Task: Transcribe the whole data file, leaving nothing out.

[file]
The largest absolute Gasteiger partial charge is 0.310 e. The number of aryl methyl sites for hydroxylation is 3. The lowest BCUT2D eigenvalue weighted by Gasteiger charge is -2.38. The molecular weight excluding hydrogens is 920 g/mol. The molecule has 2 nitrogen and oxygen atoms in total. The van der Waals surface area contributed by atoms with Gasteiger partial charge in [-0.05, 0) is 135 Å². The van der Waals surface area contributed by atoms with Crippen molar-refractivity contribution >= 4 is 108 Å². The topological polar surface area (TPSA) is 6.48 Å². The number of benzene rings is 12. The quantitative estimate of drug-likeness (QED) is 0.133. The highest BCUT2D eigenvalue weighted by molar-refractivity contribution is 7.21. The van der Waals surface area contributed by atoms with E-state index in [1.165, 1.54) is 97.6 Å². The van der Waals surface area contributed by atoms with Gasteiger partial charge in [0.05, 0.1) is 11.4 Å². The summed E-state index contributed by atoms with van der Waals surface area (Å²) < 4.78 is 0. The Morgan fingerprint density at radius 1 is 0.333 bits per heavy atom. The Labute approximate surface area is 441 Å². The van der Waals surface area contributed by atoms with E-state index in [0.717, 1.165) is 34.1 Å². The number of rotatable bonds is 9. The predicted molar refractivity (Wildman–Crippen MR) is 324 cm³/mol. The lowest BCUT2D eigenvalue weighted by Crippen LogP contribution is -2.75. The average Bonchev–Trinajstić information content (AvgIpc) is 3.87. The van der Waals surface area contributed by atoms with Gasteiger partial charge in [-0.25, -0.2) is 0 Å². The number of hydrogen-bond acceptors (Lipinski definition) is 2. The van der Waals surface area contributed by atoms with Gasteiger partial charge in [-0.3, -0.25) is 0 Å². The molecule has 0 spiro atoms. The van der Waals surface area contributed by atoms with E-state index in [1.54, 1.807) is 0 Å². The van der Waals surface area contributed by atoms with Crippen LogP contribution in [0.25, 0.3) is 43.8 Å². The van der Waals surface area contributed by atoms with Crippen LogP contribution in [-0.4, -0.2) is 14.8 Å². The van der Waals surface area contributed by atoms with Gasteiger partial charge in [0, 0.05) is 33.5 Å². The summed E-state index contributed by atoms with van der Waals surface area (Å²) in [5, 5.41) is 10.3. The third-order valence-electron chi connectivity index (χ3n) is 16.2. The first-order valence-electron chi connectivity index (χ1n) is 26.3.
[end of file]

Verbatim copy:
The largest absolute Gasteiger partial charge is 0.310 e. The number of aryl methyl sites for hydroxylation is 3. The lowest BCUT2D eigenvalue weighted by Gasteiger charge is -2.38. The molecular weight excluding hydrogens is 920 g/mol. The molecule has 2 nitrogen and oxygen atoms in total. The van der Waals surface area contributed by atoms with Gasteiger partial charge in [-0.05, 0) is 135 Å². The van der Waals surface area contributed by atoms with Crippen molar-refractivity contribution >= 4 is 108 Å². The topological polar surface area (TPSA) is 6.48 Å². The number of benzene rings is 12. The quantitative estimate of drug-likeness (QED) is 0.133. The highest BCUT2D eigenvalue weighted by molar-refractivity contribution is 7.21. The van der Waals surface area contributed by atoms with E-state index in [1.165, 1.54) is 97.6 Å². The van der Waals surface area contributed by atoms with Gasteiger partial charge in [0.05, 0.1) is 11.4 Å². The summed E-state index contributed by atoms with van der Waals surface area (Å²) < 4.78 is 0. The Morgan fingerprint density at radius 1 is 0.333 bits per heavy atom. The Labute approximate surface area is 441 Å². The van der Waals surface area contributed by atoms with E-state index in [0.717, 1.165) is 34.1 Å². The number of rotatable bonds is 9. The predicted molar refractivity (Wildman–Crippen MR) is 324 cm³/mol. The lowest BCUT2D eigenvalue weighted by Crippen LogP contribution is -2.75. The average Bonchev–Trinajstić information content (AvgIpc) is 3.87. The van der Waals surface area contributed by atoms with Gasteiger partial charge in [-0.25, -0.2) is 0 Å². The number of hydrogen-bond acceptors (Lipinski definition) is 2. The van der Waals surface area contributed by atoms with Gasteiger partial charge in [-0.3, -0.25) is 0 Å². The molecule has 0 spiro atoms. The van der Waals surface area contributed by atoms with E-state index in [1.54, 1.807) is 0 Å². The van der Waals surface area contributed by atoms with Crippen LogP contribution in [0.25, 0.3) is 43.8 Å². The van der Waals surface area contributed by atoms with Crippen LogP contribution in [-0.4, -0.2) is 14.8 Å². The van der Waals surface area contributed by atoms with Gasteiger partial charge in [0, 0.05) is 33.5 Å². The summed E-state index contributed by atoms with van der Waals surface area (Å²) in [5, 5.41) is 10.3. The third-order valence-electron chi connectivity index (χ3n) is 16.2. The first-order valence-electron chi connectivity index (χ1n) is 26.3.